Jason Cain, a man who lived in Viola Drath’s Q Street home 18 months before she was murdered, testified Tuesday in DC Superior Court about her accused murderer Albrecht Muth's self-proclaimed "influence operations."
Albrecht Muth is in DC Superior Court this week for a competency hearing; he was indicted earlier this year for the murder of his wife.
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Cain, a former army logistics specialist, first came into contact with Muth in 2009 just before he left for his final tour in Iraq. He was looking for a place to stay while he participated in a program at Georgetown University and found a listing for a room for rent in Muth's Q Street home.
He lived with Muth and Drath in January and February of 2010. The rent was $800 cash paid directly to Muth.
Cain said via email Muth seemed normal and when Muth spoke of his strong ties to the United Nations and other influential individuals, "early on...I believed him."
Cain even accepted an internship with Muth, helping him organize a ceremony for Muth's newly-formed Commission on Universal Remembrance.
Using his ties from his 10 years of service in the Army, Cain arranged for his friend Qubad Talabani, who is the son of the Iraqi Prime Minister and was heading the Kurdish office in DC, to attend a joint event at Arlington National Cemetery. Talabani organized a delegation to come to the United States from Iraq to attend the Commission on Universal Remembrance event.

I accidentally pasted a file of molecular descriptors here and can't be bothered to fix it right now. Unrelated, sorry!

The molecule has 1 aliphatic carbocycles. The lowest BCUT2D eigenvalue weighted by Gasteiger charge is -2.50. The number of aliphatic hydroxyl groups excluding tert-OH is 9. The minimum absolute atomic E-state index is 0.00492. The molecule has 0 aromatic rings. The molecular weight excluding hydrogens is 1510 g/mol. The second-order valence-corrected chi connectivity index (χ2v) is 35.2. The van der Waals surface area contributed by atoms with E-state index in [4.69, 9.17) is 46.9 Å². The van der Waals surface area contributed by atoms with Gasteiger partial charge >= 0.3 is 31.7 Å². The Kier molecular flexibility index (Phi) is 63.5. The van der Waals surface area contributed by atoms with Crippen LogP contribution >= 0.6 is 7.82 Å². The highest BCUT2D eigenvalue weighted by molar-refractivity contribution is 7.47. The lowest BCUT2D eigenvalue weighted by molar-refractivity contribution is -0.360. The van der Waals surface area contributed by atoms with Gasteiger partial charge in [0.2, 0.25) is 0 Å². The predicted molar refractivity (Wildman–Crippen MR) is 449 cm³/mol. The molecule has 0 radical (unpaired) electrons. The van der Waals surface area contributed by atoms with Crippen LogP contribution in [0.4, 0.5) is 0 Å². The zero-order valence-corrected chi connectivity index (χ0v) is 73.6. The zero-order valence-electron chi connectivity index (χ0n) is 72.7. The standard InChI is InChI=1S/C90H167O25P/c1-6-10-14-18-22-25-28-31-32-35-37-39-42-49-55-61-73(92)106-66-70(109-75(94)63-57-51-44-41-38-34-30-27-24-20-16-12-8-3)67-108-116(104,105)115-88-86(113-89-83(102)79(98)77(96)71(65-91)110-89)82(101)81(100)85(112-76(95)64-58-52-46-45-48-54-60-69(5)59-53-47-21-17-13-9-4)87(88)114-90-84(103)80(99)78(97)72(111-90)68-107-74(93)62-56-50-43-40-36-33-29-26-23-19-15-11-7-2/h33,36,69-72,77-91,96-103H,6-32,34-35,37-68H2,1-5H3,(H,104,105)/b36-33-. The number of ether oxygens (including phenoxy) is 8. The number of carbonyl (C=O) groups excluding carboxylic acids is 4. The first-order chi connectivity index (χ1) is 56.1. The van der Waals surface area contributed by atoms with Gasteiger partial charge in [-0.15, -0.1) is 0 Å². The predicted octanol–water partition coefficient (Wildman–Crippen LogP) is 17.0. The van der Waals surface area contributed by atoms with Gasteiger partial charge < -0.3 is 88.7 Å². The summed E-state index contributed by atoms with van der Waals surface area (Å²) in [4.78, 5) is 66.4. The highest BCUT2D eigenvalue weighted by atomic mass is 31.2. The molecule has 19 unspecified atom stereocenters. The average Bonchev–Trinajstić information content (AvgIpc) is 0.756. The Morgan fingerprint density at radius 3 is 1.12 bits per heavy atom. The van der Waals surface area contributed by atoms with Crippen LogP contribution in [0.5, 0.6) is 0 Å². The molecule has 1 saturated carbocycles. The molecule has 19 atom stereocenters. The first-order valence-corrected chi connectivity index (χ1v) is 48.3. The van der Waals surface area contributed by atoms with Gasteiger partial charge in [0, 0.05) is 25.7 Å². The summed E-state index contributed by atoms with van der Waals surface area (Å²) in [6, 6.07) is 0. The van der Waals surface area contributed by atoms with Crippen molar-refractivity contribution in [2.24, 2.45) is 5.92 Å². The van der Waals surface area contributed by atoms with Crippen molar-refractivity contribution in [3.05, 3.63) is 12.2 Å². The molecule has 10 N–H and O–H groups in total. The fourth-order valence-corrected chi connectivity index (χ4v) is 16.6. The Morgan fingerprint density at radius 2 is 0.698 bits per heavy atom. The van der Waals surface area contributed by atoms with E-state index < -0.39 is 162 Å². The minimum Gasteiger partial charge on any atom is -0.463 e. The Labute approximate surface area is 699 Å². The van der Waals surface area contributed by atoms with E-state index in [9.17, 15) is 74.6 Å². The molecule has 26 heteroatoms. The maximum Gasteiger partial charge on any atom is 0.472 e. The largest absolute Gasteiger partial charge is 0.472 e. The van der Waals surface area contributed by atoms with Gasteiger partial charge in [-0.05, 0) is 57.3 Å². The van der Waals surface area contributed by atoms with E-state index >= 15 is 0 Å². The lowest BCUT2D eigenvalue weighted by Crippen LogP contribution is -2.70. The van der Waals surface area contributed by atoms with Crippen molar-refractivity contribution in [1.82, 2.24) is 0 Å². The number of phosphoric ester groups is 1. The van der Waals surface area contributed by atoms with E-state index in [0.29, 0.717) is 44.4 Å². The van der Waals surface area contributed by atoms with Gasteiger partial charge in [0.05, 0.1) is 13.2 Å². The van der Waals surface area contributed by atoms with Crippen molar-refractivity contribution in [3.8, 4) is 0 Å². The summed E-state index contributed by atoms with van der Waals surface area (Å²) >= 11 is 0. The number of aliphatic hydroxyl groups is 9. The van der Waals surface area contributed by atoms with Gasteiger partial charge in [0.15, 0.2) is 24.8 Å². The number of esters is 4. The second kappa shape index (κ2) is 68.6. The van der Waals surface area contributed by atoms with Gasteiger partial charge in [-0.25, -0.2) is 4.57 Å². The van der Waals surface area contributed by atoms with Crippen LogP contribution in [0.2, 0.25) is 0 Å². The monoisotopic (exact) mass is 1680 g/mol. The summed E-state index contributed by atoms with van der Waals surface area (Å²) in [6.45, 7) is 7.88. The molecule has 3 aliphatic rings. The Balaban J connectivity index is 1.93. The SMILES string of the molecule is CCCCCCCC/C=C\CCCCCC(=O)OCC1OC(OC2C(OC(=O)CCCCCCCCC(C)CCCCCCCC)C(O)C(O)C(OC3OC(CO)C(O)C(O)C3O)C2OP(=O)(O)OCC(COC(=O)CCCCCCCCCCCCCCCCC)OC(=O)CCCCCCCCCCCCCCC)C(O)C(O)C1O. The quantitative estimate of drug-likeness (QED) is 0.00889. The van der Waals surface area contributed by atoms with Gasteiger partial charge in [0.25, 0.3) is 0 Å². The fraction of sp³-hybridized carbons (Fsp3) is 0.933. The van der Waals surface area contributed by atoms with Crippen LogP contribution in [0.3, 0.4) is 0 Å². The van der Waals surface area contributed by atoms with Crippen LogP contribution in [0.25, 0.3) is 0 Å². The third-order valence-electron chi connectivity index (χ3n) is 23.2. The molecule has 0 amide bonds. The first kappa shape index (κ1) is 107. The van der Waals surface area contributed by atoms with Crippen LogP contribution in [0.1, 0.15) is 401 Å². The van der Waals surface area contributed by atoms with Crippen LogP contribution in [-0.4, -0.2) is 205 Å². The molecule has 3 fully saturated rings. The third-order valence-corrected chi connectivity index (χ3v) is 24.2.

One night, Muth sat down with Cain to explain how to be an "agent provacteur," as Muth described himself.
In the recording played in court Tuesday, Muth is heard expounding on how he would create a new identity for himself, like Count Albi or Sheik Ali, in order to gain the confidence of important people.
"Another influence operation. Complete fabrication," Muth said in the recordings.
The longer he interned and lived with Muth, the more Cain felt Muth's "language and demeanor was deceitful."
After two months of living with Muth and Drath, Cain moved out and stopped helping with the commission.
"I had to back away," said Cain. "It took me longer than it should have."
Cain even called Talabani to tell him that he would no longer be involved in the ceremony at Arlington, subtly suggesting the Iraqis should back away, too. But by then it was too late to cancel the delegation. The event happened in April 2010.
"It was his next way of bringing together a group of prominent people for what, on the surface, was a good purpose," said Cain of the commission.
The organization, Cain later surmised was just Muth's latest attempt to "raise his profile."
Public defender Dana Page's line of questioning focused on Muth's assertions that he is a spy or intelligence officer of some sort.
Cain, however, said Muth never directly said he was a spy, but would merely hint at it.
The defense moved to have Cain's testimony removed from the record because the prosecution had not provided the email conversations between Cain and Muth. But the prosecution argued that since the emails were on the hard drive given to the defense, they defense had the records in their possession.
Judge Russel F. Canan allowed the testimony to stand and told Page that they could re-call Cain if she found information in the email records that required additional questioning.
The competency hearing continues Wednesday and Thursday.
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